2011-02-19 #Jordan: The industry of war in the Middle East

A recent cable, from 2010, announces: “Jordan continues to face some of the most troubling challenges of King Abdullah's 10-year reign.¨ These problems are a deficit of USD 1.43 billion, unstable regional politics, originated from the continuous privilege of rural communities in the East Bank over urban communities with larger Palestinian populations, rigged elections and unequal political rights (09AMMAN813). The cables also reveal that this inequality is created by the government and pushed through by force: “The King's economic and political changes face domestic opposition from tribal leaders and an array of entrenched East Bank interests. The latter include many in the military, security services, and bureaucracy, who enjoy a disproportionate share of the current system”. (10AMMAN329).

According Amman News, Secretary General of the Popular Unity Party Saeed Dhiyab stated that “the clashes were instigated by a group of hooligans, and charged that security forces condoned the violence by not intervening to break out the fights”. The current unrest in Jordan seems to be -once again-, the response of the population towards a whole history of repression and injustice practiced by its government. The clashes started on the 18th of February in the capital, Amman, between protestors calling for political and economic reform, and a group for "Loyalty and Belonging" to King Abdullah II. The clash produced an unconfirmed number of victims. Foreign journalists reported violent threats to confiscate their cameras and the media is still gagged by the government.

Despite its delicate economic situation, Jordan continues to seek participation in OEF or "Operation Enduring Freedom" (OEF is the official name used by the U.S. Government for the War in Afghanistan). The cables reveal, however, that military and political activism in Afghanistan is a juicy source of income for the country’s economy. A cable from 2010 attests that “Over the course of the next six months, seven additional BCT [Brigade combat team Modernization is the U.S. Army's main modernization program] sets of equipment are scheduled to transit Jordan en route to the port of Aqaba and ultimately to the U.S. Redeployment represents a significant boon to the Jordanian economy: $15.1M in 2009”. (10AMMAN329).

In a meeting in 2010 in Washington, “Jordanians [were] expected to offer significant increases to Jordan's security support in Afghanistan in exchange for additional economic assistance through an anticipated Afghanistan supplemental appropriation”. (10AMMAN219). In a summary, 2009, wrote by Ambassador R. Stephen Beecroft to Jordan, it was expected “the Jordanians would likely accept reimbursement at cost for any additional contributions we do want¨. (09AMMAN813).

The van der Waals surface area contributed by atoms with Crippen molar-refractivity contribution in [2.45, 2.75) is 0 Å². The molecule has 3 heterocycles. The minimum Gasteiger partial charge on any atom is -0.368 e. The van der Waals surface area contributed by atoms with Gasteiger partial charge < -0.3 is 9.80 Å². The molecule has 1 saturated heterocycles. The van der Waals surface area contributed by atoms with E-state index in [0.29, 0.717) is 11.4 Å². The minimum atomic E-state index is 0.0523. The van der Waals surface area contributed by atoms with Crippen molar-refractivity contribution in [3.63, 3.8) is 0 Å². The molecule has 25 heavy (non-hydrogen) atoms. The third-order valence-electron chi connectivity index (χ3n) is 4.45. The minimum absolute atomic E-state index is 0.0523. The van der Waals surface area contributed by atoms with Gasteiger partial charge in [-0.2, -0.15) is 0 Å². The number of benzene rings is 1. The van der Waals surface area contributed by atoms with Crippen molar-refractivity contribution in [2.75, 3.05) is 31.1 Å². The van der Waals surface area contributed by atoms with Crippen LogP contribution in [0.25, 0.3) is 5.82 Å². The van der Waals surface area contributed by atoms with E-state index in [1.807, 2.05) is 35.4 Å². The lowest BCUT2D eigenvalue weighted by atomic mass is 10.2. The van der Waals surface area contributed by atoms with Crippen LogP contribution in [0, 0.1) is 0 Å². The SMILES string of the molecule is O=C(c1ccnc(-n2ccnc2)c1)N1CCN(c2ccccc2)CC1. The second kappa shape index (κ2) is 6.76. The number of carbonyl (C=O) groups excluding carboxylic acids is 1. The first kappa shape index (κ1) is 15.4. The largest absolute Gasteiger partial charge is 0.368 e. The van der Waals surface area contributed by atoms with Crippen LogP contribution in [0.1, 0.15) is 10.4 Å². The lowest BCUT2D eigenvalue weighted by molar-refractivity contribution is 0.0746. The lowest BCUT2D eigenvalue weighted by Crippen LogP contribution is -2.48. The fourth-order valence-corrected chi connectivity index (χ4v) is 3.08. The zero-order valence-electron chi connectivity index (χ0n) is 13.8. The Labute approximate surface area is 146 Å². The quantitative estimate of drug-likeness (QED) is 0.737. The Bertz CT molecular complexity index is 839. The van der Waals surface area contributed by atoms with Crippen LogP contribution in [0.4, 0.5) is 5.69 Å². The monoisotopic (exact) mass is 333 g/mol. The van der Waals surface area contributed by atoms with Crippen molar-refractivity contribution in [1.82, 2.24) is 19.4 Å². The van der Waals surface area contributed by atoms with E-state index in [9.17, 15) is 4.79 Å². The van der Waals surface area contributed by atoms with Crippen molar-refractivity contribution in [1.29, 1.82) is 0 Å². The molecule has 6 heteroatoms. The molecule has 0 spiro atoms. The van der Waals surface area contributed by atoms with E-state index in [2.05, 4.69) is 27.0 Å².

The population never agreed with Jordan´s participation in the Afghanistan War. The Government has systematically refused to attend popular demands on the matter and called on them to support the War on Terror. What most people did not know is that the Jordanian Army never stopped supporting their country´s role in the War, but only for economic reasons: “Despite the recent suicide bombing in Khost, Afghanistan, the resulting press reporting regarding Jordan's role in Afghanistan, and domestic public pressures on Jordan to end its security cooperation with the U.S., the Jordanians will make significant offers to increase their assistance during the Washington visit” (09AMMAN813). In 2010 the Ambassador in 2010 Amman stated that, “Jordanian government officials have privately reiterated the commitment to maintaining their relationship with us, highlighting their deployments in Afghanistan and elsewhere” (10AMMAN219)

Jordanian interests in war were also expressed in a dialogue with the ex-president Zeid Rifai, who “predicted that dialogue with Iran will lead nowhere, arguing that if the U.S., the EU, and the Arab states agree that under no circumstances should Iran be allowed to obtain a nuclear weapon, military force becomes the only option. "Bomb Iran, or live with an Iranian bomb. Sanctions, carrots, incentives won't matter," was how he put it to visiting NEA DAS David Hale in November [2009]”. (09AMMAN813)

Cable 10AMMAN329 says: “In May, [2010] Jordan completed a donation of 10 M60 tanks to Lebanon, funded by UAE. Jordan delivered to Yemen 25 M113 Armored Personnel Carriers in response to a request from State Department, funded by UAE. Jordan has offered to assist with other deployments, counter-piracy missions, and to host training courses and exercises for Iraqi, Lebanese, and other forces, but remains dependent on external financial support to fund its contributions”.

Significantly cable 10AMMAN459 from 2010 enthusiastically states that“JAF [Jordanian Forces] leaders have intimated that they would advocate even larger-scale deployments (a brigade), if the pay/entitlement expense were not so burdensome. In fact, during the Joint Military Commission in November 2009, MG Mash'al Al Zaben, Chief of Staff for Strategy, stated that Jordan would stay in Afghanistan until the last U.S. soldier came home”.

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